Monday, October 02, 2006

The Pope Debate

With the latest outrage and delight, for and against, the remarks of Pope Benedict VII, by far the most intelligent and enlightening response in my opinion has come not from media pundits or commentators but a Muslim scholar. Here is Shaykh Jaafar Idris's reply in relation to the concept of logos. You can read the entire thing on Austrolabe:

...the nature of God becomes contrary to unreasonableness only if, with the help of Greek philosophy, God is identified with Logos, Modifying the first verse of the Book of Genesis, John began the prologue of his Gospel with the words: “In the beginning was the ‘logos’."

In the beginning was the Logos, and Logos is God, says the Evangelist.

This means that the God whose nature is compatible with reason is not the traditional God of Christianity. It is not God the Father, or God the Son, or God the Holy Ghost, or a combination of the three. The Pope must have had to resort to this understanding of God that identifies Him with reason because he cannot say about the traditional God of Christianity that unreasonableness is contrary to His nature. He cannot say so because he knows that unreasonableness characterizes the traditional conception of the nature of that God. This has always been Islam’s main objection to Christianity. The Qur’an tells them that the claim that God has a son is not compatible with reason and cannot therefore be compatible with God’s true nature.

But this is not necessarily a point that is being investigated. And we must also seek another discourse, a non-theological discourse, because I believe the issue can be resolved just by studying Manuel II, the source whom the Pope quoted when dealing with the Prophet Muhammad (peace be upon him). Gary Leupp writes of this medieval figure:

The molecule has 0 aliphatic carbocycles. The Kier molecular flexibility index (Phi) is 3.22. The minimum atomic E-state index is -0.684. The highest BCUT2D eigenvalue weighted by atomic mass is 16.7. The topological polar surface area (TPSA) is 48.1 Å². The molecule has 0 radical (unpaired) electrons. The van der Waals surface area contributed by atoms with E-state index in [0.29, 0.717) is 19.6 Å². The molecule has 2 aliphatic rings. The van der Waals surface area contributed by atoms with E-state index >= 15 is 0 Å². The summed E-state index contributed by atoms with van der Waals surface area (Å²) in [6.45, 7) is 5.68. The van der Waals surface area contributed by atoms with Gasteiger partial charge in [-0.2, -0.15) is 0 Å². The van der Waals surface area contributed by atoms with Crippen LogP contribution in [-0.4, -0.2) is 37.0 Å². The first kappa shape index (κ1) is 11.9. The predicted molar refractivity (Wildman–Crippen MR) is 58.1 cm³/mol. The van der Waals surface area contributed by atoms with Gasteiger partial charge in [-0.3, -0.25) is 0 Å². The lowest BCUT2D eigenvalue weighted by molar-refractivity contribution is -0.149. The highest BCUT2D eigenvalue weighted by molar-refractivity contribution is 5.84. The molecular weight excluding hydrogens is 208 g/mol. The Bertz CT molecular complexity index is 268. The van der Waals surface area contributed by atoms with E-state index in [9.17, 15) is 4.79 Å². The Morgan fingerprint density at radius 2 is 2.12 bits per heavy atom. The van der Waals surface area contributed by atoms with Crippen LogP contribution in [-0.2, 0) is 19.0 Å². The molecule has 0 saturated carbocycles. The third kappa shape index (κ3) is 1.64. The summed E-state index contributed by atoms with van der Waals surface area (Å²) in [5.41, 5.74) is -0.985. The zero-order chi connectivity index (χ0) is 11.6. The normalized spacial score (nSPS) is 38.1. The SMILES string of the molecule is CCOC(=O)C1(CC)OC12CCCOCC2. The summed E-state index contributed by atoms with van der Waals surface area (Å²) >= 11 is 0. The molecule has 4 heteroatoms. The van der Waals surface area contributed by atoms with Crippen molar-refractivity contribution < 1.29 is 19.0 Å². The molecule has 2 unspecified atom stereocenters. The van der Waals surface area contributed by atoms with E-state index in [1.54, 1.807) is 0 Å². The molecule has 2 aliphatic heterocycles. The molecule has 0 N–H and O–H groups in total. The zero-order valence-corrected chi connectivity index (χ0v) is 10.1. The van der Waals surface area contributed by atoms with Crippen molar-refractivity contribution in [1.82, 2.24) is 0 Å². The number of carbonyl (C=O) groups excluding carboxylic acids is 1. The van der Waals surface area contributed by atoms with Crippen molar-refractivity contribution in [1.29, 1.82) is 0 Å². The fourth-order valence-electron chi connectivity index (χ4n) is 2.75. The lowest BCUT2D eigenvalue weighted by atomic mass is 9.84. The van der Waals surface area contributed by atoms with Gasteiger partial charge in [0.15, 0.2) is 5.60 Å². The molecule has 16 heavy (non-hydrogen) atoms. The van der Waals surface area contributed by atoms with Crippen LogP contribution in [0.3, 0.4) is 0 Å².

Crowned co-emperor by his father, in 1373, he lost his throne to his bother, who seized it in 1376. How’d he get it back? By calling for help from the Muslim Turks! I suppose that was reasonable.

Back on the throne in 1379, no doubt acting in accordance with logos, he paid tribute to the Turkish Sultan and actually had to live as a vassal at the Turkish court!

Uri Avnery of Gush Shalom (Israeli Peace Bloc) brilliantly deconstructs the myth that Islam was spread by force, contrary to what has been discussed by the Pope, in Muhammad's Sword:

Jesus said: "You will recognize them by their fruits." The treatment of other religions by Islam must be judged by a simple test: How did the Muslim rulers behave for more than a thousand years, when they had the power to "spread the faith by the sword"?

Well, they just did not.

For many centuries, the Muslims ruled Greece. Did the Greeks become Muslims? Did anyone even try to Islamize them? On the contrary, Christian Greeks held the highest positions in the Ottoman administration. The Bulgarians, Serbs, Romanians, Hungarians and other European nations lived at one time or another under Ottoman rule and clung to their Christian faith. Nobody compelled them to become Muslims and all of them remained devoutly Christian.

Islam in truth was spread by Arab traders and preachers. A typical example is the largest Muslim country in the world, Indonesia, which is surrounded by water on all sides.

I think we have to forget the past and move on for the sake of tolerance and peace between each other. This sentiment has also been expressed by the New York Times. We don't need angry words or words that divide, at this time we don't! Most Catholics have disagreed with the Pope's comments.

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